Edgar M. Cullen
Edgar Montgomery Cullen (December 4, 1843 Brooklyn, Kings County, New York - May 23, 1922 Brooklyn, New York City) was an American lawyer and politician from New York. He was Chief Judge of the New York Court of Appeals from 1904 to 1913.
He was the second son of Dr. Henry J. Cullen (1805–1874) and Elizabeth McCue. He attended the Kinderhook Academy and graduated from Columbia College in 1860. Then he studied at the Rensselaer Polytechnic Institute until the outbreak of the American Civil War.
In 1861, he was commissioned a lieutenant in the First United States Infantry of the regular army, and in 1862 became colonel of the 69th New York Volunteer Infantry. After his discharge from the Union Army, he resumed at first his engineering studies, but soon changed to the study of law, and was admitted to the bar in 1867.
From 1872 to 1875, he was an Assistant District Attorney of Kings County. He was a justice of the New York Supreme Court from 1881 to 1904. In 1900, he was one of the first three justices appointed under the amendment of 1899 to the Court of Appeals.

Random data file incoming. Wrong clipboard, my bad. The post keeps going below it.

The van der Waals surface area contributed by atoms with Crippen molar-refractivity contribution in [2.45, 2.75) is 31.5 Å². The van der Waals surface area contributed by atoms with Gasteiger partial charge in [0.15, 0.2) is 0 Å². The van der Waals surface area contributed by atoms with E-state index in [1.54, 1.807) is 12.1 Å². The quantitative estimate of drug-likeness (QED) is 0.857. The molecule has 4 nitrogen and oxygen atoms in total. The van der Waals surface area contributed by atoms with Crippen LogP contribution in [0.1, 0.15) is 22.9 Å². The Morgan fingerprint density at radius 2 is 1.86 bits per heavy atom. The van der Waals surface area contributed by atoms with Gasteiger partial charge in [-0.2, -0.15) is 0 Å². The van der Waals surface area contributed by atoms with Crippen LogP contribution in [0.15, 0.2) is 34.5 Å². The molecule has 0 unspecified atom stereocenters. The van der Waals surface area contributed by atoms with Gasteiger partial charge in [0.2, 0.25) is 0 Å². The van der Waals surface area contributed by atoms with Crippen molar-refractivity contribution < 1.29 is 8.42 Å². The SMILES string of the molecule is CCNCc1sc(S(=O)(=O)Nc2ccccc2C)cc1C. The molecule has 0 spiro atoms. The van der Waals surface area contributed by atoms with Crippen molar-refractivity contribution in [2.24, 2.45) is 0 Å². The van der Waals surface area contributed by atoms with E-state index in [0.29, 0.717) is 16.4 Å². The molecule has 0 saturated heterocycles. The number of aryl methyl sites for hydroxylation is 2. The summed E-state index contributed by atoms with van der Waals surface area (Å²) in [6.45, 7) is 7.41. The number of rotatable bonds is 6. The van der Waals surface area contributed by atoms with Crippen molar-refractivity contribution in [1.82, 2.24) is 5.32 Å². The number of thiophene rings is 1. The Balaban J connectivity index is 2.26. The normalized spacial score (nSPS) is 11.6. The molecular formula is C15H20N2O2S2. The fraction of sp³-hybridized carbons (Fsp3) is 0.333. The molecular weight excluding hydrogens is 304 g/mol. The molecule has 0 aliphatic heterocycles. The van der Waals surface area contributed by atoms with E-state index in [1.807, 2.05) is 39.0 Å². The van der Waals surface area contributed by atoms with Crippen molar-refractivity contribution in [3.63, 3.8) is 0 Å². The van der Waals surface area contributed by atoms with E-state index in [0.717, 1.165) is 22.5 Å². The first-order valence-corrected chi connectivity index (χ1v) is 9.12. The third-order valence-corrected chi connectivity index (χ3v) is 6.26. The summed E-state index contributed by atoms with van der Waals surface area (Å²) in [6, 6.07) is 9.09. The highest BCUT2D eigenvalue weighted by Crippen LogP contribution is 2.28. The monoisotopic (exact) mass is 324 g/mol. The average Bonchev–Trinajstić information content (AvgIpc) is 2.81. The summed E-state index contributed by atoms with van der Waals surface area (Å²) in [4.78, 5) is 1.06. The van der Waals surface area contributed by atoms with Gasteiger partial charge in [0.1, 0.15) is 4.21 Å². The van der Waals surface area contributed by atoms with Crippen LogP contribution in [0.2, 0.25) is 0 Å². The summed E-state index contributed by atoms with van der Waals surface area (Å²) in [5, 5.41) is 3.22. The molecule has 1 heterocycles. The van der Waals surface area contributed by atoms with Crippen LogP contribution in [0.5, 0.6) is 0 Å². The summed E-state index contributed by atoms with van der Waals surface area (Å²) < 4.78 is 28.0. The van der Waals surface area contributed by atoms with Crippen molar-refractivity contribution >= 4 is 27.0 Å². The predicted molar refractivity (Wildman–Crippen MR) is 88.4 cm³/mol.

After the resignation of Alton B. Parker, Cullen was appointed in September 1904 by Governor Benjamin Barker Odell, Jr. Chief Judge of the Court of Appeals. In November 1904, he was elected to a full 14-year term as Chief Judge, nominated by Republicans and Democrats. In 1913, he presided at the impeachment trial of Governor William Sulzer, and voted against conviction. He retired from the bench at the end of 1913 when he reached the constitutional age limit of 70 years. Afterwards he resumed the practice of law.
-  Political Graveyard
-  Obit in NYT on May 24, 1922
-  Appointed to Court of Appeals, in NYT on January 2, 1900
-  The Rep. ticket, in NYT on September 16, 1904
-  Listing of Court of Appeals judges, with portrait
Alton B. Parker
|Chief Judge of the New York Court of Appeals
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